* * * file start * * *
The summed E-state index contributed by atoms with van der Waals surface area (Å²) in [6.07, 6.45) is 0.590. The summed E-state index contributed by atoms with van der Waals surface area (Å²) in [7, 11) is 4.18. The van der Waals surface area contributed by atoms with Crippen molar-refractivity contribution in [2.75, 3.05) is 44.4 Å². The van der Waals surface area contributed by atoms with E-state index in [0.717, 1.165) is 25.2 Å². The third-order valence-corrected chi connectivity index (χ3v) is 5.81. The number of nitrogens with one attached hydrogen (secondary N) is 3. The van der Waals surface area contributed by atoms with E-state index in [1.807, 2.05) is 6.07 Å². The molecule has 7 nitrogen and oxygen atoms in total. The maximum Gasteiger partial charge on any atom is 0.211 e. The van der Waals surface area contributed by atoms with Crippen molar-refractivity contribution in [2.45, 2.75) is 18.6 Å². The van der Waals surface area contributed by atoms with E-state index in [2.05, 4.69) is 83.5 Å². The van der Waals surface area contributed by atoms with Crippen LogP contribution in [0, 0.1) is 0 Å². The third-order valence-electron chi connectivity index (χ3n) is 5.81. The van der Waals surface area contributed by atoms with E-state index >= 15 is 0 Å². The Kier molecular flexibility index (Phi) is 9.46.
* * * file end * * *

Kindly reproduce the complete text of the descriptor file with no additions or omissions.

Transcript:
The summed E-state index contributed by atoms with van der Waals surface area (Å²) in [6.07, 6.45) is 0.590. The summed E-state index contributed by atoms with van der Waals surface area (Å²) in [7, 11) is 4.18. The van der Waals surface area contributed by atoms with Crippen molar-refractivity contribution in [2.75, 3.05) is 44.4 Å². The van der Waals surface area contributed by atoms with E-state index in [0.717, 1.165) is 25.2 Å². The third-order valence-corrected chi connectivity index (χ3v) is 5.81. The number of nitrogens with one attached hydrogen (secondary N) is 3. The van der Waals surface area contributed by atoms with E-state index in [1.807, 2.05) is 6.07 Å². The molecule has 7 nitrogen and oxygen atoms in total. The maximum Gasteiger partial charge on any atom is 0.211 e. The van der Waals surface area contributed by atoms with Crippen molar-refractivity contribution in [2.45, 2.75) is 18.6 Å². The van der Waals surface area contributed by atoms with E-state index in [2.05, 4.69) is 83.5 Å². The van der Waals surface area contributed by atoms with Crippen LogP contribution in [0, 0.1) is 0 Å². The third-order valence-electron chi connectivity index (χ3n) is 5.81. The van der Waals surface area contributed by atoms with E-state index >= 15 is 0 Å². The Kier molecular flexibility index (Phi) is 9.46.